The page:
Ethanol weakened against gasoline with production recovering from last year’s drought.
The spread, or price difference, widened 0.9 cent to 27.36 cents a gallon, a day after the Energy Information Administration said production last week rose to 885,000 barrels a day, equaling the most since June 15, 2012. Run rates are above-average for this time of year, data compiled by Bloomberg show.
“Ethanol production is on the upswing,” said Dan Flynn, a trader at Price Futures Group in Chicago.
Denatured ethanol for July delivery increased 0.3 cent to $2.469 a gallon on the Chicago Board of Trade. Prices are up 13 percent this year.
Gasoline for July delivery rose 1.2 cents, or 0.4 percent, to $2.7426 a gallon on the New York Mercantile Exchange. The contract covers reformulated gasoline, made to be blended with ethanol before delivery to filling stations.
Ethanol production has exceeded 850,000 barrels a day for seven weeks in a row, helping stockpiles rebound 1.9 percent to 16.3 million barrels from an all-time low on June 7. Production sank to 770,000 barrels a day in the week of Jan. 25, the lowest level since the EIA began weekly records in 2010.
Compliance with a law that requires refiners to use 13.8 billion gallons of ethanol in gasoline is tracked by Renewable Identification Numbers, or RINs. Companies can submit the credits to the government or trade them.
Corn-based ethanol RINs rose 1 cent to 95 cents while advanced RINs, which cover biodiesel and Brazilian sugarcane-based ethanol decreased 1 cent to $1.01, data compiled by Bloomberg show.
Ethanol is made from corn in the U.S., where the Agriculture Department estimated June 12 that the harvest for the grain will rise 30 percent to a record 14.005 billion bushels this year.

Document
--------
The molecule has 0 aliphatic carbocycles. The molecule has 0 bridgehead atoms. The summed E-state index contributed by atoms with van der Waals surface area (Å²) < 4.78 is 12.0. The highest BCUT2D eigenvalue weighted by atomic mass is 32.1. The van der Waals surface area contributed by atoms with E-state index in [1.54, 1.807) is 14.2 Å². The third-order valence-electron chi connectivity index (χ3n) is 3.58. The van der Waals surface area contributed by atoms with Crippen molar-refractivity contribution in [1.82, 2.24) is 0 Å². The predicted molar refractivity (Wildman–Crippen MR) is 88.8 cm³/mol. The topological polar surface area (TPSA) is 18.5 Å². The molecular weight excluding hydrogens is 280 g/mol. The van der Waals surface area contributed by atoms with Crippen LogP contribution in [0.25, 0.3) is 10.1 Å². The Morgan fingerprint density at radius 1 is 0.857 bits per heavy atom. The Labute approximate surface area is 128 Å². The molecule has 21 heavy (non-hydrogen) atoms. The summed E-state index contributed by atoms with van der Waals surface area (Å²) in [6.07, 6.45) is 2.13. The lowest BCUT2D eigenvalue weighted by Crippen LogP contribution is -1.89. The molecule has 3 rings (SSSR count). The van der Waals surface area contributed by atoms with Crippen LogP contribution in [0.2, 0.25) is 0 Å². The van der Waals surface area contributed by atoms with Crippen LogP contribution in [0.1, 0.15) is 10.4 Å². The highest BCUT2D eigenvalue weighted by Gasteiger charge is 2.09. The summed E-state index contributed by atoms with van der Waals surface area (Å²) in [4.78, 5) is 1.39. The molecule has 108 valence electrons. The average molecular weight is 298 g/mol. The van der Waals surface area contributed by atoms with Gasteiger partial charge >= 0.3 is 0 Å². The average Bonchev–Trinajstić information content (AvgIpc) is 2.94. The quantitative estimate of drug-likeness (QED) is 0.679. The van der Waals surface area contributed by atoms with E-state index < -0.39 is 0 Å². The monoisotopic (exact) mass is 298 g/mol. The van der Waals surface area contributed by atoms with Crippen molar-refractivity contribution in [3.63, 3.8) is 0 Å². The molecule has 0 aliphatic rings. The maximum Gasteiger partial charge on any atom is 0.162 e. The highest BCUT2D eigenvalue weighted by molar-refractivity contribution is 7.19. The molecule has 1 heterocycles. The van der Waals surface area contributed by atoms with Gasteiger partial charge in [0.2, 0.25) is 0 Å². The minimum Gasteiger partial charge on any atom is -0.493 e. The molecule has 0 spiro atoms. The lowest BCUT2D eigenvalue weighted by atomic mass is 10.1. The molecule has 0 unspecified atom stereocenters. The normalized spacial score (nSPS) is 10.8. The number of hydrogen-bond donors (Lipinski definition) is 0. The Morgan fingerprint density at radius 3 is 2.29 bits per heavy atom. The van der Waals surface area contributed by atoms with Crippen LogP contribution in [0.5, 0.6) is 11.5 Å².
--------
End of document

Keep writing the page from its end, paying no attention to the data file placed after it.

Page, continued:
One bushel of corn makes at least 2.75 gallons of the renewable fuel.
Corn for July delivery added 2.75 cents, or 0.4 percent, to $6.6725 a bushel in Chicago. The corn crush spread, or the cost difference between a gallon of ethanol and the corn needed to make it, was 4 cents, down from 5 cents yesterday, data compiled by Bloomberg show.
While the U.S. uses corn to make the biofuel, Brazil, the world’s second-biggest producer, uses sugarcane.
Imports have averaged 20,000 barrels a day through June 21, EIA data show, compared to 7,000 barrels a day during the same period in 2012.
Anhydrous ethanol in Sao Paulo cost $2.25 a gallon last week, the cheapest since Nov. 9, data compiled by Bloomberg show. Brazil supplied 72 percent of U.S. ethanol imports in April, EIA said in a report today.
Ethanol imports fell 31 percent to 975,000 barrels in April from March, the lowest since November 2010, the report showed.
In cash market trading, ethanol in Chicago increased 4 cents to $2.50 a gallon; in the U.S. Gulf prices gained 2 cents to $2.565; in New York the additive rose 1.5 cents to $2.54 and on the West Coast the biofuel lost 2.5 cents to $2.665, data compiled by Bloomberg show.
West Coast ethanol’s premium over the U.S. Gulf narrowed 4.5 cents to 10 cents while Chicago’s discount to New York Harbor slimmed 2.5 cents to 4 cents.
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